Mining sites as incubators for green energy and other value added products

The mining industry is a key economic driver for Northern Ontario, and mine and associated support and processing facility closures result, therefore, in significant impacts on the local community direct and indirect employment and economy. Despite each mining operation representing a significant investment in preparation, transport, infrastructure and technology, much, if not all, is lost to the community after closure. A mine site also creates and occupies significant tracts of land that are essentially non‐productive assets. To address this issue, this is a multi‐disciplinary, multi‐company research program that involves both a school of process engineering and of medicine, and links energy recovery and greenhouse gas accounting with generation of biofuels and natural microbial sourced heath compounds. It is based around innovative uses of mine lands for achieving extractable energy value from sources of waste heat generated. In particular use of these sites as an “incubators” for the production from indigenous microalgae of renewable biofuels and therapeutic compounds. The intention is that systems identified will not just be viable during a mining operation’s active life, but also, at least in part, allow mine sites to have functional economic generating value post closure.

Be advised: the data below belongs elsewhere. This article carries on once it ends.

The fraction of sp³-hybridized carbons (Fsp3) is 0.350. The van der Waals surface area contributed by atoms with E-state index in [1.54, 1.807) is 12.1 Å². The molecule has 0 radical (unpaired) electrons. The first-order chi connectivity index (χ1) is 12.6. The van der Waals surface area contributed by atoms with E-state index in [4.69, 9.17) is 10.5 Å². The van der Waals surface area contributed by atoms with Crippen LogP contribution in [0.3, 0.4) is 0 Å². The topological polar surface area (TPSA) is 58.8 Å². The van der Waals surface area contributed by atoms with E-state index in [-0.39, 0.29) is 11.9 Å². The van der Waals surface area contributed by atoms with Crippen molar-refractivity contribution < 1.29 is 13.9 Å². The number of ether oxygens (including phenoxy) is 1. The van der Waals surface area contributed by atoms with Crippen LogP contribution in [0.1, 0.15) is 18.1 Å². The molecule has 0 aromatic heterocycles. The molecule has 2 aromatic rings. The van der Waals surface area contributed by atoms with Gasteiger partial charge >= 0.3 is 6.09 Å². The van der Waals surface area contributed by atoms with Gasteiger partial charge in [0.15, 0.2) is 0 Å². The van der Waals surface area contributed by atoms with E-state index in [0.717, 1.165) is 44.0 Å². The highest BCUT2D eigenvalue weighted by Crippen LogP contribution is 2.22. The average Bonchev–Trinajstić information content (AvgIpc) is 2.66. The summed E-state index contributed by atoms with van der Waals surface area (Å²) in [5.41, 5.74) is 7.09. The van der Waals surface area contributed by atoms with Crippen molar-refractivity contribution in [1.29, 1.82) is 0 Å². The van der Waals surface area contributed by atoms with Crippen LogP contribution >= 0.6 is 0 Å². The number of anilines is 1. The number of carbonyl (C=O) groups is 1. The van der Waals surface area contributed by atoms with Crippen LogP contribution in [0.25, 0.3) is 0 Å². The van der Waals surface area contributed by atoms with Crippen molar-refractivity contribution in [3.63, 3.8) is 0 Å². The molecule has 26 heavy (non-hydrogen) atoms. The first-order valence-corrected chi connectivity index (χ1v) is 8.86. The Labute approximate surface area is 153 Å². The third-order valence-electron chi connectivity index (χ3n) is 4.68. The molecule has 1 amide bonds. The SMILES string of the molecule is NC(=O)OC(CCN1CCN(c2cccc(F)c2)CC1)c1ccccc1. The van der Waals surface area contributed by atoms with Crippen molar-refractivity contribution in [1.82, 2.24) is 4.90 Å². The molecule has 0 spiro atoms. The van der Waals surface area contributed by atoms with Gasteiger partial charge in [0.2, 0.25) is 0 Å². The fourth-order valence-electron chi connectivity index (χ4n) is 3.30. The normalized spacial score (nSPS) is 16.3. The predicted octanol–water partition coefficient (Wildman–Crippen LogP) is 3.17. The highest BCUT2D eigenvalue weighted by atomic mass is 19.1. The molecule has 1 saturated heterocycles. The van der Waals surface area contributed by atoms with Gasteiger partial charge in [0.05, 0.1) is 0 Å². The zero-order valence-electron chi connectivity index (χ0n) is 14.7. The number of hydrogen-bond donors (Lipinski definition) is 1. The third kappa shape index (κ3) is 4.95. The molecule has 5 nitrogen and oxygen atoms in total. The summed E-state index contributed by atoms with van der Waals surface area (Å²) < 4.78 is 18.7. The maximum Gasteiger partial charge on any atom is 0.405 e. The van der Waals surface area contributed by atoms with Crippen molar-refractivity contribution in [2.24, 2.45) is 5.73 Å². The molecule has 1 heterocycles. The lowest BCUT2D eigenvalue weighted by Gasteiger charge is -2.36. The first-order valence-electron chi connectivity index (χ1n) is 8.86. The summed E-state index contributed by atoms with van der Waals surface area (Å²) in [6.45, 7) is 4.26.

Faculty Supervisor:

Dr. John Ashley Scott


Zouleiksa Abdalla, Lisa Renaud, Andrew Hall, Bozhi Zhang, and Joe Eibl


Al Consultants Inc. ChemAdvance Drive and Xstrata Nickel




Mining and quarrying


Laurentian University



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